Happy New Year folks and welcome to the January transfer window, a magical place where price-tags mean absolutely nothing and credible reporting is strictly prohibited.
Indeed, a £2million teenager can be worth £20million by the end of the week, whilst even the most loyal of stars who have just signed five-year contracts could abruptly decide to jump ship to the middle east because their manager didn’t shake their hand for long enough after being substituted back in September.
The January transfer window is undoubtedly a very silly place, but the dangers are nonetheless very real. In comparison to its summer counterpart, the winter window is thwarted with booby-traps; big money flops in disguise as superstars, mercurial starlets primed to become panic buys and trusted veterans who secretly only have eyes for a final pay day.
It’s something Liverpool supporters are only too aware off – lest we forget, the Reds’ club-record signing is still £35million January 2011 addition Andy Carroll.
So with that in mind and the winter window firmly upon us, here’s FIVE rumoured targets Liverpool should avoid at all costs this month…
Former Barcelona starlet Bojan has certainly impressed since moving to the Britannia Stadium in summer 2014 and rumour has it his contract includes a £10million release clause – with Liverpool one of the clubs looking to take him off Stoke City’s hands.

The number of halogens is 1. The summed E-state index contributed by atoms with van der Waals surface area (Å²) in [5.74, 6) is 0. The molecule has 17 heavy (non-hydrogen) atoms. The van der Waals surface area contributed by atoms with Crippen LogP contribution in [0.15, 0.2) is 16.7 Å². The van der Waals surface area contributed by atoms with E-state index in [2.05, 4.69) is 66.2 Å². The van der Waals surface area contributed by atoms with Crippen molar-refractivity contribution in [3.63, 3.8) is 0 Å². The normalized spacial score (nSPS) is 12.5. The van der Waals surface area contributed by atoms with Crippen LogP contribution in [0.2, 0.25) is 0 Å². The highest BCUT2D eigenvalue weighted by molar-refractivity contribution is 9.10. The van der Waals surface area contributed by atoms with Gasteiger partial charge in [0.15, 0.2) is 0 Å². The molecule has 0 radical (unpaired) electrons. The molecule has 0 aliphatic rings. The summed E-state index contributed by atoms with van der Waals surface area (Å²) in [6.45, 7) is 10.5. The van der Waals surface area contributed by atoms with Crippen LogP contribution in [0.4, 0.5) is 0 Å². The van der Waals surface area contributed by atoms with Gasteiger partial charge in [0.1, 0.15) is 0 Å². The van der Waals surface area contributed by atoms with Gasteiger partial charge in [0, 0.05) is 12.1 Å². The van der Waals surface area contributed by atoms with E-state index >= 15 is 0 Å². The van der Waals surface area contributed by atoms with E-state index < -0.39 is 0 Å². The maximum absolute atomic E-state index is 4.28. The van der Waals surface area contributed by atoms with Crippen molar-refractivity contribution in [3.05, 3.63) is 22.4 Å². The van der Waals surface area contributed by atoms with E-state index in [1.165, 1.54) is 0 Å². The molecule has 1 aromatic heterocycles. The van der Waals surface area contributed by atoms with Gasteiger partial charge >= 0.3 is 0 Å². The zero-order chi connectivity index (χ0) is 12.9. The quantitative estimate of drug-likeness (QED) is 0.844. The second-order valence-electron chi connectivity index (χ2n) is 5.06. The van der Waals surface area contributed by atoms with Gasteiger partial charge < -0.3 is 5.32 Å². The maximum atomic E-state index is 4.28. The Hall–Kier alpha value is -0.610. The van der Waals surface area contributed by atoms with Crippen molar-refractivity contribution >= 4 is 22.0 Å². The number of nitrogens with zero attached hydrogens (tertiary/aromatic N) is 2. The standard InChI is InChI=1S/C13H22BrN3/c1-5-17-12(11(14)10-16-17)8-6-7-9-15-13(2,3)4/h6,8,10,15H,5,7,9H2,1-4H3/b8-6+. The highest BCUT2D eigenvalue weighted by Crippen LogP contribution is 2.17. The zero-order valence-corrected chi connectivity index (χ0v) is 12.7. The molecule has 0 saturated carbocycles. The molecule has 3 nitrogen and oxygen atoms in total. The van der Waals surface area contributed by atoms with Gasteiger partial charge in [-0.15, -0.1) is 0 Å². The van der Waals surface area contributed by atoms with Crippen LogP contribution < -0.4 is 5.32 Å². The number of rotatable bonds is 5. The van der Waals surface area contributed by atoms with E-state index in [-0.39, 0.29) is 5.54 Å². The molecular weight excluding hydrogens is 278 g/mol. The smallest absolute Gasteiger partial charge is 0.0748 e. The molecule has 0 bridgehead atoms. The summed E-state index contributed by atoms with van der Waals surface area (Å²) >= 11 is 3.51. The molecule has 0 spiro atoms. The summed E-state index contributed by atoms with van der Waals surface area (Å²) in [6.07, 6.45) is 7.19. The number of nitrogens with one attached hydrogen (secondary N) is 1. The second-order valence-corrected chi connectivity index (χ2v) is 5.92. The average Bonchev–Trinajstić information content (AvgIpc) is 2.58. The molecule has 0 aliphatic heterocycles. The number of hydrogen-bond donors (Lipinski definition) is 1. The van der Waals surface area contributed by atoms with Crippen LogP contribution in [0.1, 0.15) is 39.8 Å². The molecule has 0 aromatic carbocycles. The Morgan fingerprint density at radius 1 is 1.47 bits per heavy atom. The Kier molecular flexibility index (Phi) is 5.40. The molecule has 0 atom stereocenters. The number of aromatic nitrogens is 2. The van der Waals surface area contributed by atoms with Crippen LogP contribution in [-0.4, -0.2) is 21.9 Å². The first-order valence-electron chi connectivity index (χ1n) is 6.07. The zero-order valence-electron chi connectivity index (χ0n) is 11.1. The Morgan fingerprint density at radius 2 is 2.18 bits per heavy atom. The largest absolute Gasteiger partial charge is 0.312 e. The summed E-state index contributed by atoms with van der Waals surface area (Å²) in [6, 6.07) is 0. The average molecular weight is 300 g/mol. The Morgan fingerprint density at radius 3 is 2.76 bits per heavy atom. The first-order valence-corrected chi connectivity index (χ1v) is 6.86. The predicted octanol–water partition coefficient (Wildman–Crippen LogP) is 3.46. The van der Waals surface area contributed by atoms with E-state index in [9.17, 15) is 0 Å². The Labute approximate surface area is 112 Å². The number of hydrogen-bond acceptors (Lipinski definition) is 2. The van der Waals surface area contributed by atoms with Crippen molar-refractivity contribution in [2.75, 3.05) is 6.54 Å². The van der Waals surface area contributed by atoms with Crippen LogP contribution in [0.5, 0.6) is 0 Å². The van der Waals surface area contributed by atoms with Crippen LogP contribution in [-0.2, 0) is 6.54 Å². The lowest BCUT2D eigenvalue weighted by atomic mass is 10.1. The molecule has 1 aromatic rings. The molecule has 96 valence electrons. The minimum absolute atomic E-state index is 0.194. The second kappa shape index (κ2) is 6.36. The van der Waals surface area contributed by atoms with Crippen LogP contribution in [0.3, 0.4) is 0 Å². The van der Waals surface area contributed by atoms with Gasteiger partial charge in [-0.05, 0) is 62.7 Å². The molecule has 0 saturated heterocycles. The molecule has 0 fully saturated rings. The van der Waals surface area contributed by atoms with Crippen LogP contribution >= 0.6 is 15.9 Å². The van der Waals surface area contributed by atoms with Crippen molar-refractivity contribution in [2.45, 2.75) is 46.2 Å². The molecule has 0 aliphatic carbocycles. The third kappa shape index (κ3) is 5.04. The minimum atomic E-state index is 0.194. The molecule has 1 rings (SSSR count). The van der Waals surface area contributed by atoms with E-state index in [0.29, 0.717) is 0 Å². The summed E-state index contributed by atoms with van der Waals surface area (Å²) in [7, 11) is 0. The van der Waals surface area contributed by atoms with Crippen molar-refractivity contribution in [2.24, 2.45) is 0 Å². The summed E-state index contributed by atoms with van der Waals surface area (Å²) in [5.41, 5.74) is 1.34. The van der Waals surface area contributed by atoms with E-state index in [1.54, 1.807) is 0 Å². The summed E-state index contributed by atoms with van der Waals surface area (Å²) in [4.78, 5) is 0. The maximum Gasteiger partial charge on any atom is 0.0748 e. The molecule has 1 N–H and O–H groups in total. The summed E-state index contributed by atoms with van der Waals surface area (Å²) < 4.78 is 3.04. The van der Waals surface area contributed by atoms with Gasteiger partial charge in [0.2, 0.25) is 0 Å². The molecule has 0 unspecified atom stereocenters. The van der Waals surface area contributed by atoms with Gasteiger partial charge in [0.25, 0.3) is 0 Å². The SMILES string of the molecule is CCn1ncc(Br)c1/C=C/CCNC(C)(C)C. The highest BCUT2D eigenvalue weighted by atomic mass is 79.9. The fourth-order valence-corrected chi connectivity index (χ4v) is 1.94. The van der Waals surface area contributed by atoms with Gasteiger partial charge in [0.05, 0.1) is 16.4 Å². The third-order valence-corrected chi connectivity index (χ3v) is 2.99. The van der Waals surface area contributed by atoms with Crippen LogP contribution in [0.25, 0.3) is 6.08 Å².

No doubt, the Reds will struggle to find better value-for-money for an attacker of proven Premier League quality during the January transfer window.
Yet, No.10s are a rather deceptive bunch; the fact is, they all look incredibly talented when enjoying decent form because their role in the side insists upon an entertaining style of play.
The real litmus test is comparing to other No.10s and although Bojan has been in good knick this term, bagging five goals in 15 Premier League appearances, he’s not exactly superior to Liverpool’s current options – namely Philippe Coutinho and Roberto Firmino.
Liverpool’s squad an lacks an out-and-out wide-man and acquiring one will likely be amongst Jurgen Klopp’s leading priorities this month, but I’m not so convinced rumoured target Lucas Moura is the right man for the job.
Sir Alex Ferguson tried to sign him for Manchester United in summer 2012 and the 23-year-old is notorious for his blistering pace, so he certainly seems suitable to counter-attacking manner of the English top flight.
Yet, the Brazil international’s limited impact at PSG casts serious doubts over his credentials. After all, the Parisians have completely dominated Ligue 1 during Moura’s three-and-a-half terms at Parc de Princes but he’s never been a guaranteed starter under Laurent Blanc or scored more than eight times during a single campaign.
That poses huge question marks, especially considering PSG allegedly want £22million for the South American.
Controversial, perhaps, considering no player involved in Europe’s five leading top flights has scored more goals than Borussia Dortmund’s Pierre-Emerick Aubameyang this season, who boasts a whopping 18 from just 17 Bundesliga appearances.